Blood flying toward the camera in a spurting fountain. Swords slicing through flesh as men scream in horror. White hot brands sinking into human flesh as the unfortunate recipient of the mark howls in agony.
These are just a few of the in-your-face action scenes powering Spartacus: Vengeance, the original series on Starz that plays like Gladiator for the small screen — complete with slow-motion, super-explicit sword fights in high-definition images.
Focused on the exploits of a band of gladiators who escape their brutal training school during the time of the ancient Roman Empire, Starz's Spartacus is filled with the kind of killing and bloody fights once called "a bit of the old ultra violence" in Kubrick's A Clockwork Orange film.
So you'd think Lucy Lawless, who once starred as a behind-kicking Amazon in the classic TV show Xena: Warrior Princess, would miss getting in on all that fun, stuck in a role as Lucretia Batiatus, the scheming wife of the man who owned the gladiator school.
You would be SO wrong.
"I never liked the physical thing," said Lawless, whose '90s-era work as ruthless warlord-turned-heroine Xena remains her best-known role. "I'm strong, but I have no coordination; I was black and blue for two years solid because I would whack myself in the face or get punched. It was God's cosmic joke on me to give me a gig like that."
My fanboy fantasies dashed, I went on to ask Lawless about the challenges of this season, which finds Spartacus trying to carry on after the death of its original star, Andy Whitfield, at age 39 last year of non-Hodgkin lymphoma.
The cable channel filmed a Spartacus prequel, Gods of the Arena, without Whitfield that aired early last year. But though he rebounded after his earlier diagnosis, eventually the cancer returned and took his life, requiring the casting of 29-year-old Aussie Liam McIntyre as the new Spartacus.
The Vengeance season marks the first episodes featuring McIntyre playing the same character, picking up the story just weeks after Spartacus and his fellow gladiators killed a houseful of guards and party guests gathered to watch a death match.
McIntyre seems to pick up the mantle of Spartacus ably, though Lawless admitted the fans will be the final judge of whether he replaced Whitfield adequately.
"It was certainly in the lap of the gods," Lawless said. "Andy was so supportive of them recasting, because he wanted everybody to keep working. There's been plenty of times when we thought it might not go, and you just sit and watch and wait."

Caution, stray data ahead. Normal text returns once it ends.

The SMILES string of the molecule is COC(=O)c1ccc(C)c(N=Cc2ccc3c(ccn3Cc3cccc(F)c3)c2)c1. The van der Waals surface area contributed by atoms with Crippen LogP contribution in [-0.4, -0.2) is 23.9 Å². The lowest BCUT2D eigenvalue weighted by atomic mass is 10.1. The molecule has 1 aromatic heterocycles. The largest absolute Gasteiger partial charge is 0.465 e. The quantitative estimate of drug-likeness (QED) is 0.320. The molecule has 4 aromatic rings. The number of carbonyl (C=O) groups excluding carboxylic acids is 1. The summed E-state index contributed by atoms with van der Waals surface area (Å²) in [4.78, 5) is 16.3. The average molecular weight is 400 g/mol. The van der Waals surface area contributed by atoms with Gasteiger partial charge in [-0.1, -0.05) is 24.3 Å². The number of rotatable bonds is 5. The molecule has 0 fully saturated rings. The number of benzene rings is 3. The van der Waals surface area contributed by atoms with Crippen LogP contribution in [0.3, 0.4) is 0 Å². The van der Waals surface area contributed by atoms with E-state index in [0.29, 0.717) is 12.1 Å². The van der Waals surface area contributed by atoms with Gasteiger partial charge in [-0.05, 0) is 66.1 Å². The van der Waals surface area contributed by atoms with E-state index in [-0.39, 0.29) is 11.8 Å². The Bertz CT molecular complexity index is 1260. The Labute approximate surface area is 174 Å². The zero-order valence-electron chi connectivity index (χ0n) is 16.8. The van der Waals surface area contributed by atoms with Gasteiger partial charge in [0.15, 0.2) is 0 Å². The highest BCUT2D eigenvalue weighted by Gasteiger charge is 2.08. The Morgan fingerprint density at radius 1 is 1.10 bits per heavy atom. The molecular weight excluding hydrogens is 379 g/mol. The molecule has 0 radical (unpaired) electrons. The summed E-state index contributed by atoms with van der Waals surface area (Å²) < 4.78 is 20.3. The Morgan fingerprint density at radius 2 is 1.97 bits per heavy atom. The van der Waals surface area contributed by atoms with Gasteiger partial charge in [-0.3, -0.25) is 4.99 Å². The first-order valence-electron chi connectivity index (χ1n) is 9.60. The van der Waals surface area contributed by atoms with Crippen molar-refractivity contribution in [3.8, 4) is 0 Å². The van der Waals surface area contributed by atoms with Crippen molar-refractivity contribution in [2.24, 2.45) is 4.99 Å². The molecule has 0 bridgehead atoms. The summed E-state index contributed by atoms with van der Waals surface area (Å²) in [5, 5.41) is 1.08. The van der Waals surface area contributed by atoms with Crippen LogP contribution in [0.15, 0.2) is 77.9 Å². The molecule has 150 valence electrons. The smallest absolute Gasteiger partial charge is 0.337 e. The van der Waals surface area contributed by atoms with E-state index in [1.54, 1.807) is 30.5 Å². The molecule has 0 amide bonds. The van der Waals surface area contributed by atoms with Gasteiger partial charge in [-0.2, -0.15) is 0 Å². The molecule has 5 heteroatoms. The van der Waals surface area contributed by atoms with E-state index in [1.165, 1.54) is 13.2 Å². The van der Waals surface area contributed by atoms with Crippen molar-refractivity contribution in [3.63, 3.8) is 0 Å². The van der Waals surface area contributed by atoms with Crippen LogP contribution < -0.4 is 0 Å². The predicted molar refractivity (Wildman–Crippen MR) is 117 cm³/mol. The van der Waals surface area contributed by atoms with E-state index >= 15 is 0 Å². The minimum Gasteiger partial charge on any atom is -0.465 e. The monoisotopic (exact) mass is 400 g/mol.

Lawless plays a much less physical role, as the only survivor of the massacre at the gladiator school, who loses a child through a sword wound. As the new season begins, she is found, shell-shocked, swimming in the blood of all the guests and guards killed in her house.
(Because Starz is a premium cable channel, there's lots of nudity and graphic scenes, including a close-up shot of a captured gladiator's tongue cut off).
If Spartacus' fights are one side of this unique series, Lawless' Lucretia embodies the other end; a masterful manipulator of political machinations and sex-filled intrigue, which lend an R-rated, soap-opera flair to the story.
Eventually, her character becomes a valued symbol for the Roman population, which she parlays into the notion that she receives prophecies from the gods.
"She's going to have to go looking for friends in very unlikely places," said Lawless, cagey about revealing too many details. (Hint: she starts a romance with a very unlikely ally). "Her mental state is a very important key to Lucretia from here on out. But I want you to know that by the end Lucretia … all of her dreams will be fulfilled, one way or another."
Another TV critic has compared Spartacus with PBS' genteel World War I drama Downton Abbey, for both's series' emphasis on social roles, marriages for love, social standing and power, along with a bucketload of political intrigue.
Not sure I would go that far, but the combination of intrigue and blood can be compelling, as Starz present a series as brutally graphic and politically involved as modern television might allow.
"It makes the audience feel clever because nobody's saying what they mean, yet the audience can figure it out," Lawless said. "So the audience is always a little bit ahead of some of the characters in the room."
, TiVo or Ti-NO?
Touch, special preview at 9 p.m. Wednesday on WTVT-Ch. 13. Dear Fox TV producers: There is a problem when the most compelling character in your new TV series only speaks twice in the debut episode. But the unspeaking, developmentally challenged kid at the heart of Kiefer Sutherland's new show is the only character type we haven't seen before in this ambitious-yet-convoluted series about a child who seems autistic, but actually can predict the future by seeing patterns in electromagnetic energy.
Sutherland spends most of the episode reminding us he's not super-spy Jack Bauer from his last big TV role on 24 – losing a fistfight and moping around, forced to quit his job as a journalist to care for a son who won't speak or touch him. Danny Glover is the kind of character Spike Lee once derided as the "magical mystical negro" who pops up in one scene to explain why the kid is so special.
Eventually, we see the kid unite a grieving father, guilt-wracked firefighter and bomb-wearing terrorist in a grand connection so complicated it will make your brain hurt. Ti-NO until they work out the kinks when the series returns in March.